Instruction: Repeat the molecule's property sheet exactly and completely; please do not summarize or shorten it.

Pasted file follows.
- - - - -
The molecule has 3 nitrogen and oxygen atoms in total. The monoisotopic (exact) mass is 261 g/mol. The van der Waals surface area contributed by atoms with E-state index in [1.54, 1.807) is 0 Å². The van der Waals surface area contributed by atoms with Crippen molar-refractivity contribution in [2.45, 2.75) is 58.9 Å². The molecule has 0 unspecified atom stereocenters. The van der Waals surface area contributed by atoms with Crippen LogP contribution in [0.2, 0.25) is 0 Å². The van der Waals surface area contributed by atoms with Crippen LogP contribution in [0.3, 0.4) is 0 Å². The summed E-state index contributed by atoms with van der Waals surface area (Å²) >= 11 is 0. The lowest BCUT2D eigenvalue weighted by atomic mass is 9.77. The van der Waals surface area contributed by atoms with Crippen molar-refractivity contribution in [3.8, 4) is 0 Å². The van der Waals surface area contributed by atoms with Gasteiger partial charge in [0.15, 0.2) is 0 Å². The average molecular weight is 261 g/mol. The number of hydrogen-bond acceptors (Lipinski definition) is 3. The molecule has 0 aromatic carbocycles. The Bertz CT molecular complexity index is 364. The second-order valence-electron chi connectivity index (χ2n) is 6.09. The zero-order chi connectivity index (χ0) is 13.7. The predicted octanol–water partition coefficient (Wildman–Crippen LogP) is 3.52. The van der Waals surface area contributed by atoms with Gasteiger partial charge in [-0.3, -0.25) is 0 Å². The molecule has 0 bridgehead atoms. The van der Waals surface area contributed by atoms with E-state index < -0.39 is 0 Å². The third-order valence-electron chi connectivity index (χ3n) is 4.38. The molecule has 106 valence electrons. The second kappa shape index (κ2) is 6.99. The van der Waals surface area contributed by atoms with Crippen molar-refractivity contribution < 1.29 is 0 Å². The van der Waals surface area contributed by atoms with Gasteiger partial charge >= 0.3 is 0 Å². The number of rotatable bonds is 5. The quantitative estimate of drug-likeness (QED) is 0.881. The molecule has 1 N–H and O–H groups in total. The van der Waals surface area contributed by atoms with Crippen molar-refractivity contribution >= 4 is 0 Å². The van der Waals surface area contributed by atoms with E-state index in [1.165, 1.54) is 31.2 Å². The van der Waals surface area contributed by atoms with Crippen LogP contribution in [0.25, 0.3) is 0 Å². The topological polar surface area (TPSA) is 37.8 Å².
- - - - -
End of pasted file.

The molecule has 3 nitrogen and oxygen atoms in total. The monoisotopic (exact) mass is 261 g/mol. The van der Waals surface area contributed by atoms with E-state index in [1.54, 1.807) is 0 Å². The van der Waals surface area contributed by atoms with Crippen molar-refractivity contribution in [2.45, 2.75) is 58.9 Å². The molecule has 0 unspecified atom stereocenters. The van der Waals surface area contributed by atoms with Crippen LogP contribution in [0.2, 0.25) is 0 Å². The van der Waals surface area contributed by atoms with Crippen LogP contribution in [0.3, 0.4) is 0 Å². The summed E-state index contributed by atoms with van der Waals surface area (Å²) >= 11 is 0. The lowest BCUT2D eigenvalue weighted by atomic mass is 9.77. The van der Waals surface area contributed by atoms with Crippen molar-refractivity contribution in [3.8, 4) is 0 Å². The van der Waals surface area contributed by atoms with Gasteiger partial charge in [0.15, 0.2) is 0 Å². The average molecular weight is 261 g/mol. The number of hydrogen-bond acceptors (Lipinski definition) is 3. The molecule has 0 aromatic carbocycles. The Bertz CT molecular complexity index is 364. The second-order valence-electron chi connectivity index (χ2n) is 6.09. The zero-order chi connectivity index (χ0) is 13.7. The predicted octanol–water partition coefficient (Wildman–Crippen LogP) is 3.52. The van der Waals surface area contributed by atoms with Gasteiger partial charge in [-0.3, -0.25) is 0 Å². The molecule has 0 bridgehead atoms. The van der Waals surface area contributed by atoms with E-state index < -0.39 is 0 Å². The third-order valence-electron chi connectivity index (χ3n) is 4.38. The molecule has 106 valence electrons. The second kappa shape index (κ2) is 6.99. The van der Waals surface area contributed by atoms with Crippen molar-refractivity contribution < 1.29 is 0 Å². The van der Waals surface area contributed by atoms with Gasteiger partial charge >= 0.3 is 0 Å². The number of rotatable bonds is 5. The quantitative estimate of drug-likeness (QED) is 0.881. The molecule has 1 N–H and O–H groups in total. The van der Waals surface area contributed by atoms with Crippen molar-refractivity contribution >= 4 is 0 Å². The van der Waals surface area contributed by atoms with E-state index in [1.165, 1.54) is 31.2 Å². The van der Waals surface area contributed by atoms with Crippen LogP contribution in [0.25, 0.3) is 0 Å². The topological polar surface area (TPSA) is 37.8 Å².